As he sifts through the tapes, Slattery said, he'll be looking for star potential and attractive faces, like those of the hosts. "Good looks definitely don't hurt when you're looking at putting people on TV. And to put it bluntly, jailbait sells! One thing you've got to say for Ratliff -- he may have been a psycho with a deathwish, but at least he had good taste in victims."
But selecting a pool of dozens of eager and comely contestants out of thousands of potential candidates is only half of his headache, the producer said.
"Then you've got the other pool. We're getting considerable cooperation from the State of California, which, it turns out, is desperate to parole multiple offenders like Ratliff. Overcrowding or something, I think Governor Gray Davis' office said. But some of these guys just don't look the part. And some, after rotting in prison for a decade or two, have lost that fire down below and just aren't the predators they once were, if you know what I mean."
But sources at NBC said that by the time shooting starts in a couple of months, casting difficulties will be solved.
"I tell you the part I'm looking forward to most. Each week, Tamara and Jackie will share with contestants and the public the techniques they learned when they fought off Ratliff," said the network executive. "Now, if that's not public service, I don't know what is!"
NBC is keeping Brooks and Marris under wraps until the press conference. Consequently, they couldn't be reached for comment for this article.
Survive This! contestants will be briefed by the girls before they are helicoptered to a remote, secret location. If things go according to plan, NBC will have placed several paroled repeat sex offenders in various locations miles from the drop zone. The contestants will have 48 hours to find safety at a remote building made to resemble a rural sheriff's station. NBC hasn't decided who will portray the show's "sheriff," but staffers said overtures have been made to both Orange County sheriff Mike Carona and Kern County sheriff Carl Sparks.
"Who knew these guys would turn out to be so good on television?" said the NBC executive. "I just hope we can get one of them!"
Taking a page from Survivor, the Survive This! team plans to make ample use of Steadicams, infrared lenses and "confessional" video techniques. But in a Blair Witch twist, contestants will be given their own cameras to document their terrifying ordeals. "We actually got that idea after hearing the stories told by Jackie and Tamara," Slattery said. "We realized that viewers missed out big-time because the girls had no video of Ratliff inside the van. That would've been juicy! We're not gonna let that happen again."
Asked if he's worried about the implications of unleashing career criminals on young victims for the sake of entertainment, the network exec threw up his hands. "You have to give the people what they want! And what they want, frankly, is graphic TV. We're in the television business, and this show will benefit NBC on a lot of different levels. Think of the tie-ins we'll be able to do with the local news programs, not to mention the kind of things we'll be able to do with ET and Access Hollywood. I can see a screaming Pat O'Brien running from a violent perp as he takes part in a little first-person journalism."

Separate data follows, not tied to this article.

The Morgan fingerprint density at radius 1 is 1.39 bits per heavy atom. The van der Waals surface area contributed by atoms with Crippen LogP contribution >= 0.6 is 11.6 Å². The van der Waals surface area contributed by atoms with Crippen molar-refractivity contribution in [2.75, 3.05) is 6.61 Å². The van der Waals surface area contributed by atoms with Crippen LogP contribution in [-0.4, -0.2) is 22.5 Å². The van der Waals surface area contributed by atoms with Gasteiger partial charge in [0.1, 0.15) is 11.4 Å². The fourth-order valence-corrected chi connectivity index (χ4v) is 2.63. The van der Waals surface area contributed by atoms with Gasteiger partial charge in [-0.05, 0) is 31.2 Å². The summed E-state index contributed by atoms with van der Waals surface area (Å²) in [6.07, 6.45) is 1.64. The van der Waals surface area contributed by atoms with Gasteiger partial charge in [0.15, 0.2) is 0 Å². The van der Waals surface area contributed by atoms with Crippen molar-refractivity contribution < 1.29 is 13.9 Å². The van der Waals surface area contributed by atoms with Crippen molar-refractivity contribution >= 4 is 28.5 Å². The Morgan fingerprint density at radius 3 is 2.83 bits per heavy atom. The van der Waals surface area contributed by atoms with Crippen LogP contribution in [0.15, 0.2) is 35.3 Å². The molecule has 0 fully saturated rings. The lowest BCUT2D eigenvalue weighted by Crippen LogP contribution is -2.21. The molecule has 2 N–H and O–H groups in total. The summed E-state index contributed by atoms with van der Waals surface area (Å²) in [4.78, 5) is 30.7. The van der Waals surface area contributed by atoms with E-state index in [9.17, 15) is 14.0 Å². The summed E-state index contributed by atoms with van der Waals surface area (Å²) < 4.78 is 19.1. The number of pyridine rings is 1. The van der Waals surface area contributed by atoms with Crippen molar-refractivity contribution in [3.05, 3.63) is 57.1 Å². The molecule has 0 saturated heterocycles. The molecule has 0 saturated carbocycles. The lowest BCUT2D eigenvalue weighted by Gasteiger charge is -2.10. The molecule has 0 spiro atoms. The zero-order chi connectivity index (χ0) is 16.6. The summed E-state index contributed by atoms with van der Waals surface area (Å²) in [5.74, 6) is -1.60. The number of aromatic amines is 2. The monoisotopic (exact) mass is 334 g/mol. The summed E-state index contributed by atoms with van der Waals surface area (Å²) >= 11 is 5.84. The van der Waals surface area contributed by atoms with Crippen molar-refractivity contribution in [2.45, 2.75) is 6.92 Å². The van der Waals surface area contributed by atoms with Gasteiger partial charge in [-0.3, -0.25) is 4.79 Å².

Choosing winners, said Slattery, will be the trickiest part. "We're still debating that. Is it the most harrowing escape? Is it the contestant who escapes the most unscathed, or the one who escapes the most, well, scathed? Clothes getting ripped of would boost ratings.
"We're toying with a celebrity panel to decide the winner," he said. "Katie Couric [who interviewed the girls on Today] would be a natural for this. We might want to include a rape expert to provide useful commentary for the public."
The aforementioned Pequot (self-dubbed "rape counselor to the stars") told New Times she has been approached, but admitted she's wary about the show.
"I'm just not sure what the message of this program will be," she said. "On the one hand, I suppose it's about Tamara and Jackie showing how empowered they are by fame, and to that I say, "You go, girls!' But, on the other, do we really need to make more rape victims famous? That would tend to dilute the celebrity of being a victim of sexual assault, wouldn't it? I mean, everybody remembers Richard Hatch, who won on the first Survivor series. But can you name the woman who won the next one? Or any of the other winners? After a while, the public loses interest. Tamara and Jackie are just lucky they got there first."
http://www.newtimesla.com/issues/2002-08-15/faultlines.html/1/index.html | originally published: August 15, 2002
Viewer Commentary: 4 comments
If enough people just say no to all the crap on TV, Radio, Newspaper, Magazines and speak loudly of the deception in Washington - it will catch on... Remember Network -- truly a movie for our time... I for one am not going to take it anymore - shove cable up their rears...
Posted by Power to stop the madness @ 08/16/2002 10:50 PM EST
It's a sad commentary on the state of our society that I had to read over half of this before I realized it was satire.
Posted by chris @ 08/16/2002 11:19 PM EST
hey man, gives me something to do all day.
Posted by paul from cell block 9 @ 08/22/2002 01:45 PM EST
They're cancellng Farscape and yet they're gonna shovel this down our throats?
Posted by King Arthur @ 09/09/2002 11:27 PM EST